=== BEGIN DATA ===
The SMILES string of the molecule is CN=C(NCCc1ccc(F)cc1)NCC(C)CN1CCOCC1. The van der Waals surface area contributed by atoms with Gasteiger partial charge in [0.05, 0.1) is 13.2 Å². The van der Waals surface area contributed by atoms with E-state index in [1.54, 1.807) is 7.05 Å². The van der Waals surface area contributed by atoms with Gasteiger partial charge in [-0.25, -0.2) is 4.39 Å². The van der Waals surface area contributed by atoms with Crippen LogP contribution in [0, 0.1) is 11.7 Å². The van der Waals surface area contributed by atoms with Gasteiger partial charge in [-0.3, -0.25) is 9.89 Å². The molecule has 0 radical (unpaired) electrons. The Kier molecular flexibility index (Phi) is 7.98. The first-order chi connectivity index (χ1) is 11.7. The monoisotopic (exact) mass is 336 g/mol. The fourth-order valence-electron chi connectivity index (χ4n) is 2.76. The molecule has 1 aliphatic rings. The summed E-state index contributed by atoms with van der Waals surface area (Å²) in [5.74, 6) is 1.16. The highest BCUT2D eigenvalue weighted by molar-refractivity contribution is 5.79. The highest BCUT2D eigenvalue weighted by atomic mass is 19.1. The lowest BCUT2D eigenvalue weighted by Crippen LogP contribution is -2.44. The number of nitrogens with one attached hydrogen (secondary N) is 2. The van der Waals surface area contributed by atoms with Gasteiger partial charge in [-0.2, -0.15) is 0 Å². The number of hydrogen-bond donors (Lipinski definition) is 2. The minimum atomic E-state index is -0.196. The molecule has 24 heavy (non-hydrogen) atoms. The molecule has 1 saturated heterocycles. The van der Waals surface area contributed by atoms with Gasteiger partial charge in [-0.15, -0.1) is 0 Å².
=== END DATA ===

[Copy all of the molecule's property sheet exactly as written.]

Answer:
The SMILES string of the molecule is CN=C(NCCc1ccc(F)cc1)NCC(C)CN1CCOCC1. The van der Waals surface area contributed by atoms with Gasteiger partial charge in [0.05, 0.1) is 13.2 Å². The van der Waals surface area contributed by atoms with E-state index in [1.54, 1.807) is 7.05 Å². The van der Waals surface area contributed by atoms with Gasteiger partial charge in [-0.25, -0.2) is 4.39 Å². The van der Waals surface area contributed by atoms with Crippen LogP contribution in [0, 0.1) is 11.7 Å². The van der Waals surface area contributed by atoms with Gasteiger partial charge in [-0.3, -0.25) is 9.89 Å². The molecule has 0 radical (unpaired) electrons. The Kier molecular flexibility index (Phi) is 7.98. The first-order chi connectivity index (χ1) is 11.7. The monoisotopic (exact) mass is 336 g/mol. The fourth-order valence-electron chi connectivity index (χ4n) is 2.76. The molecule has 1 aliphatic rings. The summed E-state index contributed by atoms with van der Waals surface area (Å²) in [5.74, 6) is 1.16. The highest BCUT2D eigenvalue weighted by molar-refractivity contribution is 5.79. The highest BCUT2D eigenvalue weighted by atomic mass is 19.1. The lowest BCUT2D eigenvalue weighted by Crippen LogP contribution is -2.44. The number of nitrogens with one attached hydrogen (secondary N) is 2. The van der Waals surface area contributed by atoms with Gasteiger partial charge in [-0.2, -0.15) is 0 Å². The number of hydrogen-bond donors (Lipinski definition) is 2. The minimum atomic E-state index is -0.196. The molecule has 24 heavy (non-hydrogen) atoms. The molecule has 1 saturated heterocycles. The van der Waals surface area contributed by atoms with Gasteiger partial charge in [-0.15, -0.1) is 0 Å².